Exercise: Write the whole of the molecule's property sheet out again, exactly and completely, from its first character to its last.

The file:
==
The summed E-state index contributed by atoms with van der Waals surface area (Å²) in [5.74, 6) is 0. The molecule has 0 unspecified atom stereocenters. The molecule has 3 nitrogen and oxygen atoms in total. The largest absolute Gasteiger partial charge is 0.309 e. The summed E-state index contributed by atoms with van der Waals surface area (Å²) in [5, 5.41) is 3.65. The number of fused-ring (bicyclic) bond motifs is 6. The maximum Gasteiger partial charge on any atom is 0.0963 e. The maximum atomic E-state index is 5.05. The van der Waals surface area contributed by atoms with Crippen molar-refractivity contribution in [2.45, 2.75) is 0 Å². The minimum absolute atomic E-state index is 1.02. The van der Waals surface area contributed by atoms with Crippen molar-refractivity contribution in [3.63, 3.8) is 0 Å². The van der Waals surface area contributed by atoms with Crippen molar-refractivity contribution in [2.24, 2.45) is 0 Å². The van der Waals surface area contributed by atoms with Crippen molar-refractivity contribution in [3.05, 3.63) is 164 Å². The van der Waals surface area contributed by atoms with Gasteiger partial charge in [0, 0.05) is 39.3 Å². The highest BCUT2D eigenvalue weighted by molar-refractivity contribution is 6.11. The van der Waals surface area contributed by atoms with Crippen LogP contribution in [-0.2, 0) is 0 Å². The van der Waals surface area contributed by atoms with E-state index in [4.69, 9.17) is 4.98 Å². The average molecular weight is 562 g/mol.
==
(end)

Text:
The summed E-state index contributed by atoms with van der Waals surface area (Å²) in [5.74, 6) is 0. The molecule has 0 unspecified atom stereocenters. The molecule has 3 nitrogen and oxygen atoms in total. The largest absolute Gasteiger partial charge is 0.309 e. The summed E-state index contributed by atoms with van der Waals surface area (Å²) in [5, 5.41) is 3.65. The number of fused-ring (bicyclic) bond motifs is 6. The maximum Gasteiger partial charge on any atom is 0.0963 e. The maximum atomic E-state index is 5.05. The van der Waals surface area contributed by atoms with Crippen molar-refractivity contribution in [2.45, 2.75) is 0 Å². The minimum absolute atomic E-state index is 1.02. The van der Waals surface area contributed by atoms with Crippen molar-refractivity contribution in [3.63, 3.8) is 0 Å². The van der Waals surface area contributed by atoms with Crippen molar-refractivity contribution in [2.24, 2.45) is 0 Å². The van der Waals surface area contributed by atoms with Crippen molar-refractivity contribution in [3.05, 3.63) is 164 Å². The van der Waals surface area contributed by atoms with Gasteiger partial charge in [0, 0.05) is 39.3 Å². The highest BCUT2D eigenvalue weighted by molar-refractivity contribution is 6.11. The van der Waals surface area contributed by atoms with Crippen LogP contribution in [-0.2, 0) is 0 Å². The van der Waals surface area contributed by atoms with E-state index in [4.69, 9.17) is 4.98 Å². The average molecular weight is 562 g/mol.